Then, investment modes are methods used for some form of ownership by the firm in the
foreign market. For instance, the investments may involve acquisition, merger or
greenfield strategy and joint ventures basis, where Driscoll quoted some reference from
Kogut and Singh (1988).



4.2 Characteristics of different entry modes

Driscoll proposed that the key characteristics of the entry modes methods are level of
control, dissemination risk, resource commitment, flexibility and ownership. These
characteristics are also supported by many authors such as Agarwal and Ramaswami 1992;
Anderson and Gatignon 1986; Douglas and Craig 1989; and etc.


As Driscoll argues that control is the key functionality for a firm to maximize its
economic efficiency and return of investment in international markets. This was also
supported by Hill et al. (1990) where control allows firm to directly manage its operation
and decision making which would ensures desired level of achievement in its whole
operation and target market.


The next method relates to the risk of disseminating the firm’s knowledge asset to its
contractual partner. Driscoll explains that protecting the firm’s know-how asset is
critical to avoid unnecessary threats of survival for the firm. She quoted Williamson
(1985) where risk can be minimized through comprehensive contingent contracts and
continuous improvement of technology in products or services would gain a long term
competitive advantage.



The following entry mode method is resource commitment. Driscoll pointed out that there is
a high tendency for firms to commit more business resources as the international business
progress. This was supported by Johanson and Vahne (1977) in the Uppsala
Internationalization Model as a firm needs to increase its resources commitment when it
becomes more experienced and knowledgeable about the foreign markets. The commitment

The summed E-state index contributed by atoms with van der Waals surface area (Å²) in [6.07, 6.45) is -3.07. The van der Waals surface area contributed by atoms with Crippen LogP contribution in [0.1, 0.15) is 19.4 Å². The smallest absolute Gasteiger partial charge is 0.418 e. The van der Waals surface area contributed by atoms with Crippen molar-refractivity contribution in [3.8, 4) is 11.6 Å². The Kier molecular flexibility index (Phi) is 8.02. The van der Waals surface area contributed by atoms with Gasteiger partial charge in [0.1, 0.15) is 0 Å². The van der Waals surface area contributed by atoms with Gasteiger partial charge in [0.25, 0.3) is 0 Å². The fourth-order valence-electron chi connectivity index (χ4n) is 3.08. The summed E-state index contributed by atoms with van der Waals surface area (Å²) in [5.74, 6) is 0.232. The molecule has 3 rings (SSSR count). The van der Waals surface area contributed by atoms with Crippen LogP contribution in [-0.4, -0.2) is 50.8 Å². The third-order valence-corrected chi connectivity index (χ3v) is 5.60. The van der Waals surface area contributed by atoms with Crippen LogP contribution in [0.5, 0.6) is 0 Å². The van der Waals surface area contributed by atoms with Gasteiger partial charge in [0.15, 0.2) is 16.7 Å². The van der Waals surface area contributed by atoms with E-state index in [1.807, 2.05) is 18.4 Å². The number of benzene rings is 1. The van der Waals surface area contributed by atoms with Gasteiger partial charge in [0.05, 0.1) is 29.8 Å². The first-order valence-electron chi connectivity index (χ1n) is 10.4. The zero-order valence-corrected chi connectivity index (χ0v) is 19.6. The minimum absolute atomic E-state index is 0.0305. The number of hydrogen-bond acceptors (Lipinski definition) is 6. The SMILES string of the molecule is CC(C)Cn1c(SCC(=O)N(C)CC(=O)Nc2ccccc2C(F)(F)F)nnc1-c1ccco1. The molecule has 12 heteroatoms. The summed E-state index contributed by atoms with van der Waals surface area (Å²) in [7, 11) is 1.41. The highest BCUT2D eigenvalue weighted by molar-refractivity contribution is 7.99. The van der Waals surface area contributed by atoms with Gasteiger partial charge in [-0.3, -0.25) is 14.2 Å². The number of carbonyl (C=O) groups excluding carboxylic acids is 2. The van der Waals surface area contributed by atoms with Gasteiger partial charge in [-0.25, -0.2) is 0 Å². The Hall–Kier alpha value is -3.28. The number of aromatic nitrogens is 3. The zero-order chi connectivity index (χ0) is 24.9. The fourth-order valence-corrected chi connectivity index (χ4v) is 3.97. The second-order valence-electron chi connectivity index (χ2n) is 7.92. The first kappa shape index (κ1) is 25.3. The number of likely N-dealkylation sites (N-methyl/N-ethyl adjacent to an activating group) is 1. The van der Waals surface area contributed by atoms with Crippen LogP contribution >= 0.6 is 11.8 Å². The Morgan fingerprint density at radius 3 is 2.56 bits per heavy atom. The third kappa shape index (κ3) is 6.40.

involves financial and physical cost, opportunity cost, and unforeseen risks and threats;
for instance, threat of employee abduction and hostile occurrence.



Flexibility is another substantial method that has inverse relation to the former method.
According to Driscoll, a firm needs to be flexible in changing its entry modes quickly and
efficiently, and thus gaining better competitive edge in the market. Her statements was
also supported by Porter (1976) on the concept of flexible exits barriers strategy, while
Klein (1989) added that firms should have less formalized and centralized organization
structures to adapt to its dynamic environment.


The final entry mode is ownership where Driscoll argues that by having full equity
ownership, a firm should have greater control as compare to sharing that causes risk
dissemination. Gatignon and Anderson (1988) asserted that ownership should have a direct
relation to the amount of control, however there are cases where control can be achieved
despite the above argument. For example, McDonald’s standardized franchise business.



In relation to the above entry modes, Driscoll summarized a comparison of the entry modes
characteristics across the generic foreign entry modes (refer to Appendix B). Some of the
significant analysis includes the ideal level of entry modes characteristics through
investment modes but has low level of flexibility, then exporting method that gives higher
degree of flexibility despite the drawbacks of other modes, and contractual modes that
facilitates as intermediate level for all the modes of entry as compare to the former
methods.


Some of the evidences supported in the article are by Erramilli and Rao (1993) and Klein
(1989) that emphasizes on the needs of firm to weigh the factors (actual environment) that
could affect their desired level of characteristic when making entry mode choices.
Continues for 8 more pages >>